1990 Other Chevrolet Models Runs hot only a mile down the ro

Tiny
TREXXXXX1
  • MEMBER
  • 1990 CHEVROLET
Engine Cooling problem
1990 Other Chevrolet Models 4 cyl Two Wheel Drive Automatic

I have replaced the radiator radiator cap water pump hoses thermostat and it still running hot. Its a new motor I bought from auto zone. The truck is a 1990 Chevy c1500 Scottsdale with a 4.3 liter v6.
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Friday, May 7th, 2010 AT 1:10 PM

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Tiny
CARADIODOC
  • EXPERT
Hi trexxxxx1. Welcome to the forum. It's a little confusing to make out with no punctuation. Did you replace the water pump hoses or the water pump AND hoses? Check that the radiator fan is turning in the proper direction and blowing air backwards toward the engine. On some applications it is possible to route the serpentine belt the wrong way around the water pump pulley.

Feel the upper and lower radiator hoses. If the lower one is cold, the thermostat is not opening. Feel the two heater hoses. They should be too hot to hold onto for very long. If they are cool, suspect a plugged heater core. Coolant must circulate through the heater to aid in opening the thermostat.

There could also be an air pocket under the thermostat. The thermostat will not open in response to hot air. It must be hit with hot liquid. Some thermostats have a tiny bleed hole in them to speed up the hot coolant getting over to it. You might have to remove the housing and lift the thermostat while filling the coolant up to that point to remove the air pocket.

Caradiodoc
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Friday, May 7th, 2010 AT 1:44 PM
Tiny
TREXXXXX1
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I replaced everything I typed there sorry for the confusion. The hoses wasn't really hot but I will ask my dad. Where is the heater core is that in the radiator because I bought a new radiator. Also it was running hot without a thermostat in it with just water in my engine. I flushed my motor and then put antifreeze in it with the thermostat and ran hot quick down the road. Once I was able to get home we took out the thermostat and filled it back with water, and it never got past the midway point idling, but it did with the thermostat and coolant in it. My dad thinks the fan clutch might be bad it will stop turning when the engine killed with resistant when we try to turn it.
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Friday, May 7th, 2010 AT 3:18 PM
Tiny
CARADIODOC
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The heater core is in the dashboard. Two small hoses go to it, about an inch in diameter. They will be black or dull orange and attach to two nipples sticking through the front of the firewall on the passenger side. Both of them should feel hot. At the same time you should be getting nice hot air from the heater. If the engine is hot but the air from the heater is just slightly warm, the heater core could be plugged with sediment. You can remove the two hoses from the engine and run water through them from a garden hose in both directions until it flows freely. Avoid removing the hoses from the heater core itself. You can flush it that way too, but GM is famous for using heater cores with plastic nipples that become brittle and break very easily. That will lead to even bigger headaches.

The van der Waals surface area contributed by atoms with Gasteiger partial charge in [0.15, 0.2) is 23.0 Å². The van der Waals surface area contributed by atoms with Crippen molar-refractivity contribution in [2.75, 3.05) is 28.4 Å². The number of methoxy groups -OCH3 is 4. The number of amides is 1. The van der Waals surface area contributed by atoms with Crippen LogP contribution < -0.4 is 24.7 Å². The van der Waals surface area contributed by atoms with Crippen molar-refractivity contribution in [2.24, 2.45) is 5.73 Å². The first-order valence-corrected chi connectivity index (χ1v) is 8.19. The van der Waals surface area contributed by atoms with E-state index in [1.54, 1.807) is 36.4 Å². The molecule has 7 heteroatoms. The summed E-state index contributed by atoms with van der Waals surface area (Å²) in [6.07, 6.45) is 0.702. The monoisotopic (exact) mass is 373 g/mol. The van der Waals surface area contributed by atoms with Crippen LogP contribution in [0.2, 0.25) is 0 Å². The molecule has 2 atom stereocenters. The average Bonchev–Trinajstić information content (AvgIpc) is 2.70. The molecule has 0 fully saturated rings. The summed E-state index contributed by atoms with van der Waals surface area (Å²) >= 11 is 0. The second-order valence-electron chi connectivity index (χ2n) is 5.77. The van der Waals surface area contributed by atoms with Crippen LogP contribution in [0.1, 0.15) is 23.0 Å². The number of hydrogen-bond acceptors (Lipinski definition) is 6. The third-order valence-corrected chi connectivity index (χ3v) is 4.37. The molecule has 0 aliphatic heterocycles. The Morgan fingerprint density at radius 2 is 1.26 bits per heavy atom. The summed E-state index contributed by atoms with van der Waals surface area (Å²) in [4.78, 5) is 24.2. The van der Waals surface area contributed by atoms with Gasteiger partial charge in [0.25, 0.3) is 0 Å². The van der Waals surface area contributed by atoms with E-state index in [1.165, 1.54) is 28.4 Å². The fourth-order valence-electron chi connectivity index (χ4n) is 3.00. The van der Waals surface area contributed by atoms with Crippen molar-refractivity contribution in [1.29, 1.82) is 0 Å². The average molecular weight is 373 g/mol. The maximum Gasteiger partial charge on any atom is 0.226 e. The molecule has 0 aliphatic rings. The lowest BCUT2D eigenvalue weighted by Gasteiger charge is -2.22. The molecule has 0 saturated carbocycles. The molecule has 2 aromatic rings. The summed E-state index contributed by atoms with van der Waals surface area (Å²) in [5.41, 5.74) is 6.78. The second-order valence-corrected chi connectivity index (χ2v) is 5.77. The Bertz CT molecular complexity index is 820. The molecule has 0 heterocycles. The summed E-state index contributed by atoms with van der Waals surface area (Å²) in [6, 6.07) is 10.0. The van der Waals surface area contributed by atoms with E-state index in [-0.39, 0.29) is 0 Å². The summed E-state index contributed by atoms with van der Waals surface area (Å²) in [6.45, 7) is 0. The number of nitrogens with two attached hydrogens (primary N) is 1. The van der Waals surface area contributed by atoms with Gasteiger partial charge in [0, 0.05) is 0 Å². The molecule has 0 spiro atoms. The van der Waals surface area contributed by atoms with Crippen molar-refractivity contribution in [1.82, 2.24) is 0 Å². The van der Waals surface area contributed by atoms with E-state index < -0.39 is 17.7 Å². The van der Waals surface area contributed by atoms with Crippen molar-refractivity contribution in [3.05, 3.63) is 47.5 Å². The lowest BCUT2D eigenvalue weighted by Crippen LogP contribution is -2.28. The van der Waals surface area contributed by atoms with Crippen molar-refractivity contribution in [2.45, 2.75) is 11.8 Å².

Did you check if the fan is turning in the proper direction?

Caradiodoc
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Friday, May 7th, 2010 AT 4:46 PM
Tiny
TREXXXXX1
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We looked in our book for the truck and we have the belt running the right way. My heater will burn u out so I don't think its that. I just took my fan shroud off and spun the fan blade to the left at first it was resistant, but after a few turns it spun like 3 times before stopping. I went to check the air flow after I read your post and I felt air coming over the top and sides toward the engine, and also felt air through the front. Do you think I could have a bad fan clutch because that's what my dad keeps saying. And he says that the system is running the coolant through the system properly.
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Friday, May 7th, 2010 AT 5:23 PM
Tiny
CARADIODOC
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I'd have to agree, the fan clutch sounds like a possibility. There are two things to look at. First of all, it will normally be rather noisy when the engine is cold. It will sound like a lot of air flow, (roaring sound). As the clutch warms up and the fan spins faster, the sound level will go down. I know that sounds backwards.

The second thing you might consider is holding onto the fan while the engine is running. Do this at your own risk. I've seen it done but I'm too chicken to use my fingers. I hold them with a light rope or heavy string. There is always the chance, although very unlikely, that the clutch could suddenly seize up and the fan will start spinning and take your fingers with it. If you use the string approach, don't wrap it around your fingers for the same reason. Don't use wire either because of the damage it can do if it starts spinning around with the blades.